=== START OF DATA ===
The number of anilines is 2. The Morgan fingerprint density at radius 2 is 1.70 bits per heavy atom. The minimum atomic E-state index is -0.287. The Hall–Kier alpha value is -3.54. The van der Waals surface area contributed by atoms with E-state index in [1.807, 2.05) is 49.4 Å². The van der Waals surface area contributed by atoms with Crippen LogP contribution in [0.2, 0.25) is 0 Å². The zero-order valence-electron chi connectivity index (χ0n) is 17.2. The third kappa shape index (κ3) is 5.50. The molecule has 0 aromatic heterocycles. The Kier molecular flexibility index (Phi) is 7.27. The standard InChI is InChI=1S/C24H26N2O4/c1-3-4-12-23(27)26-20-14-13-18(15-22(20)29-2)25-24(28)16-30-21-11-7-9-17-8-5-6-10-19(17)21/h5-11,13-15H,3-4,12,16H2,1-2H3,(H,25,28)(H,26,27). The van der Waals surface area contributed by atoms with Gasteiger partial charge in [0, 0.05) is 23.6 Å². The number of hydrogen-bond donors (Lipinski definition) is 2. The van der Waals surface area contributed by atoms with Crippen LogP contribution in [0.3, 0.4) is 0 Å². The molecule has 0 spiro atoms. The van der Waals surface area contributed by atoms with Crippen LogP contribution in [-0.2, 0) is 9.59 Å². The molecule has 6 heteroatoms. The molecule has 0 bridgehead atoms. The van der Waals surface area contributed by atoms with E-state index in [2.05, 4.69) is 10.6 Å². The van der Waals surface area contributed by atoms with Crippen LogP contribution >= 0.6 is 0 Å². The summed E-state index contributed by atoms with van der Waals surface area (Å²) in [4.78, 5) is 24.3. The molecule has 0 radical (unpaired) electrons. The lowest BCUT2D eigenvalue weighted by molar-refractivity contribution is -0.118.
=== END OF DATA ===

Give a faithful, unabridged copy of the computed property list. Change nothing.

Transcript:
The number of anilines is 2. The Morgan fingerprint density at radius 2 is 1.70 bits per heavy atom. The minimum atomic E-state index is -0.287. The Hall–Kier alpha value is -3.54. The van der Waals surface area contributed by atoms with E-state index in [1.807, 2.05) is 49.4 Å². The van der Waals surface area contributed by atoms with Crippen LogP contribution in [0.2, 0.25) is 0 Å². The zero-order valence-electron chi connectivity index (χ0n) is 17.2. The third kappa shape index (κ3) is 5.50. The molecule has 0 aromatic heterocycles. The Kier molecular flexibility index (Phi) is 7.27. The standard InChI is InChI=1S/C24H26N2O4/c1-3-4-12-23(27)26-20-14-13-18(15-22(20)29-2)25-24(28)16-30-21-11-7-9-17-8-5-6-10-19(17)21/h5-11,13-15H,3-4,12,16H2,1-2H3,(H,25,28)(H,26,27). The van der Waals surface area contributed by atoms with Gasteiger partial charge in [0, 0.05) is 23.6 Å². The number of hydrogen-bond donors (Lipinski definition) is 2. The van der Waals surface area contributed by atoms with Crippen LogP contribution in [0.3, 0.4) is 0 Å². The molecule has 0 spiro atoms. The van der Waals surface area contributed by atoms with Crippen LogP contribution in [-0.2, 0) is 9.59 Å². The molecule has 6 heteroatoms. The molecule has 0 bridgehead atoms. The van der Waals surface area contributed by atoms with E-state index in [2.05, 4.69) is 10.6 Å². The van der Waals surface area contributed by atoms with Crippen LogP contribution >= 0.6 is 0 Å². The summed E-state index contributed by atoms with van der Waals surface area (Å²) in [4.78, 5) is 24.3. The molecule has 0 radical (unpaired) electrons. The lowest BCUT2D eigenvalue weighted by molar-refractivity contribution is -0.118.